Meanwhile on the left of the spectrum, the disappointment with Corbyn’s speech in favour of EU membership last week was keenly felt among the small band of current and former Labour MPs supporting Brexit. Corbyn’s long-time friend John Sweeney, a high-ranking trade union official, claimed that Brexit was in his constituency MP’s blood. “He’s spent 40 years campaigning for Brexit, and only 12 months pretending to be in favour of Remain,” Sweeney said.

Labour MP Kelvin Hopkins added: “Most of Jeremy Corbyn’s agenda would be much more difficult in the EU; if we want to take public ownership of the railways and the post office, most of those issues – one can argue about the rights and wrongs of them – would be more difficult within the regulations of the EU.”

The big question the Vote Leave campaign has failed to answer, and the one that causes it most trouble, will finally be addressed this week. Justice secretary Michael Gove is expected to give a speech on Wednesday sketching out his vision of the UK outside the EU.

The Remain camp has 10 weeks to come up with an inspiring answer as to why the status quo is better. Not all the heavy lifting can be done by Obama, no matter his star appeal.



REMAIN Leaving the European Union would cause a ‘serious shock’ to the UK economy that could lead to 950,000 job losses, according to a report commissioned by the CBI.

LEAVE ‘If we vote Leave and are liberated from the shackles of EU membership, jobs will be safer, Britain will be able to spend our money on our priorities and we can look forward to faster growth and greater prosperity.’ said John Longworth, former director general of the British Chambers of Commerce.


REMAIN Asked if he thought the cost of mortgages would increase if Britain exited from the EU, George Osborne responded: ‘The short answer is yes. I think that is likely, but I’m not in charge of interest rates.’

LEAVE Tory MP John Redwood said: ‘It means higher wages as we cut the flows of EU migrants into low-paid jobs.’ He added: ‘Brexit means setting the taxes we want to impose. It means we can keep the corporate taxes we raise from big business, instead of losing £7bn every five years from European Court judgments making us send money back to those rich companies. It means we can abolish VAT on domestic fuel to tackle fuel poverty, scrap the hated tampon tax and take VAT off green products and insulation materials.’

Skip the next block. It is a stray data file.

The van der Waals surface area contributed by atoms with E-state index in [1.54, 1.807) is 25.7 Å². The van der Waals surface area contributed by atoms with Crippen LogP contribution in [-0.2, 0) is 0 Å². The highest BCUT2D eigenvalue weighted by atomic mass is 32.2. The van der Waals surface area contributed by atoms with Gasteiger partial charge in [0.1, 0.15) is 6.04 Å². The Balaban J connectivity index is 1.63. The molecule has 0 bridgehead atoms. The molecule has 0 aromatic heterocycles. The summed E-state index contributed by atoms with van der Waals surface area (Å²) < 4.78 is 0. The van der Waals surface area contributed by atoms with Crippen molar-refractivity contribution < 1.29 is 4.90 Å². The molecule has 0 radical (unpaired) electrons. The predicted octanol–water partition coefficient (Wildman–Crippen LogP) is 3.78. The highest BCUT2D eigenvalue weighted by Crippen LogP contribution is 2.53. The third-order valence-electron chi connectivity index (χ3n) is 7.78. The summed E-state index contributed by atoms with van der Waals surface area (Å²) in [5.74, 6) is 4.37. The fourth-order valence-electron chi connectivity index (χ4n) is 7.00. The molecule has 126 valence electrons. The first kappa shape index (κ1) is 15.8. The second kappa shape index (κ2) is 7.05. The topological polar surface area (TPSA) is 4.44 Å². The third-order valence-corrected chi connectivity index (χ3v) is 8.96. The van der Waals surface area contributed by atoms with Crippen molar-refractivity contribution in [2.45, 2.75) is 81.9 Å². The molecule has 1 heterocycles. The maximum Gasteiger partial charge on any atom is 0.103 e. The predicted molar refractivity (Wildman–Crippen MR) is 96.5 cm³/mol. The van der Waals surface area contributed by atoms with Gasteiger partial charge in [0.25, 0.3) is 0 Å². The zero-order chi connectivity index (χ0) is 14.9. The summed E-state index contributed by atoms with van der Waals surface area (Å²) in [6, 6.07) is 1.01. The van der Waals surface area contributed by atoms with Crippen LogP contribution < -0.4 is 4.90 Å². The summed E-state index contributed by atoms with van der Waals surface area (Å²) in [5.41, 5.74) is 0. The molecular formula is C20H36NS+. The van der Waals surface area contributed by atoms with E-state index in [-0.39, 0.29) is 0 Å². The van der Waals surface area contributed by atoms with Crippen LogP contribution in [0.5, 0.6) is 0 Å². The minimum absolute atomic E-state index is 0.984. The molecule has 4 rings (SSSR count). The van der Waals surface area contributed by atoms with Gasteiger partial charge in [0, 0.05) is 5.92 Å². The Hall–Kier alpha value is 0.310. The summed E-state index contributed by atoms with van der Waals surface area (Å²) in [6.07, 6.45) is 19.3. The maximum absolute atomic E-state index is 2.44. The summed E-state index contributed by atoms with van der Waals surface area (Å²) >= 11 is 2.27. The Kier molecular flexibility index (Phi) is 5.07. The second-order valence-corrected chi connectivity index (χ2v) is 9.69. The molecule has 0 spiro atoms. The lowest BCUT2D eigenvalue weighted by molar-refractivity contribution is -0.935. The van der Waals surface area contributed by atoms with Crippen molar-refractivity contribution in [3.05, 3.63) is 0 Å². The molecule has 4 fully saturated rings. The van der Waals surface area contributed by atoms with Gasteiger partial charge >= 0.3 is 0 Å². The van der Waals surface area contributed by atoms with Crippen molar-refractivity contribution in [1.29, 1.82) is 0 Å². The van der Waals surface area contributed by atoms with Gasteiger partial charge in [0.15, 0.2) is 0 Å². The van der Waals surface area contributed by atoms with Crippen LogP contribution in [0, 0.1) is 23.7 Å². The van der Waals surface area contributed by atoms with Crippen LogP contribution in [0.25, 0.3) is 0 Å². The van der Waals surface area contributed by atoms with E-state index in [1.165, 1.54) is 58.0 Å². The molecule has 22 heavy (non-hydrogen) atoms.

REMAIN Health secretary Jeremy Hunt said: ‘The impact of an exit could cost the UK more than 5% of the size of our economy. This would inevitably mean less money for public services like the NHS.’

LEAVE Matthew Elliott, the chief executive of Vote Leave, said: ‘The NHS has plummeted into a financial crisis. If we vote to leave, we can stop wasting money on EU bureaucrats and instead spend our money on our priorities, like the NHS.’


REMAIN ‘While there would be political pressure to reduce immigration following Brexit, there are several reasons why we believe headline net immigration is unlikely to reduce much,’ thinktank Open Europe reported.

LEAVE Former welfare secretary Iain Duncan Smith said: ‘Governments are elected on promises to cut the numbers arriving, but how can they do that when we have to accept unrestricted freedom of movement from Europe?’


REMAIN ‘Europe today is facing a series of grave security challenges, from instability in the Middle East and the rise of Daesh, to resurgent Russian nationalism and aggression. Britain will have to confront these challenges whether inside or outside the EU. But within the EU, we are stronger,’ wrote the former chiefs of defence staff field marshals Lord Bramall and Lord Guthrie, air chief marshal Lord Stirrup, admiral of the fleet Lord Boyce and general Sir Michael Rose, former special forces chief.

LEAVE Duncan Smith claimed being a member of the EU ‘leaves the door open’ to attacks such as those in Paris last year. The former welfare secretary said: ‘This open border does not allow us to check and control people that may come and spend time.’


REMAIN ‘The UK has exercised an outsize influence in the world for several centuries …we think that in today’s world, that kind of influence is best exercised through clubs,’ said Obama assistant Charles Kupchan.

LEAVE Iceland’s former prime minister, Sigmundur Gunnlaugsson, claimed that the UK wields ‘diminishing power’ in the EU. ‘When it comes to the big stuff, the decisions are made by two, and increasingly one, country,’ he said.

Powered by Guardian.co.ukThis article was written by Daniel Boffey and Toby Helm, for The Observer on Saturday 16th April 2016 22.06 Europe/London